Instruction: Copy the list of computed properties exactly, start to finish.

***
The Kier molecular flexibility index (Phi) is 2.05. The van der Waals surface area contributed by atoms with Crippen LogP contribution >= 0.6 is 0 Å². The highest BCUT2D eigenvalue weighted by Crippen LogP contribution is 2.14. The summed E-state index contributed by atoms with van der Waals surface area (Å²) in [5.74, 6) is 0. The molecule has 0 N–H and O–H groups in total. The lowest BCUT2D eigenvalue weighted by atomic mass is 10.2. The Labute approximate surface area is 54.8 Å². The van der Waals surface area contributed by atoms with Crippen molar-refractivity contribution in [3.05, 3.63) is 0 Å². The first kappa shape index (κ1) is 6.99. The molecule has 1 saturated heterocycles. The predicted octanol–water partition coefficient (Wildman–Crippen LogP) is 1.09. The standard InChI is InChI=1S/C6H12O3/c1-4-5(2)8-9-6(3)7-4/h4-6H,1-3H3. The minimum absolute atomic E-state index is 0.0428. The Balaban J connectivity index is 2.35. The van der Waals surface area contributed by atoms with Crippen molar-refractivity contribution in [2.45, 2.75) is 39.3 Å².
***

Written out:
The Kier molecular flexibility index (Phi) is 2.05. The van der Waals surface area contributed by atoms with Crippen LogP contribution >= 0.6 is 0 Å². The highest BCUT2D eigenvalue weighted by Crippen LogP contribution is 2.14. The summed E-state index contributed by atoms with van der Waals surface area (Å²) in [5.74, 6) is 0. The molecule has 0 N–H and O–H groups in total. The lowest BCUT2D eigenvalue weighted by atomic mass is 10.2. The Labute approximate surface area is 54.8 Å². The van der Waals surface area contributed by atoms with Crippen molar-refractivity contribution in [3.05, 3.63) is 0 Å². The first kappa shape index (κ1) is 6.99. The molecule has 1 saturated heterocycles. The predicted octanol–water partition coefficient (Wildman–Crippen LogP) is 1.09. The standard InChI is InChI=1S/C6H12O3/c1-4-5(2)8-9-6(3)7-4/h4-6H,1-3H3. The minimum absolute atomic E-state index is 0.0428. The Balaban J connectivity index is 2.35. The van der Waals surface area contributed by atoms with Crippen molar-refractivity contribution in [2.45, 2.75) is 39.3 Å².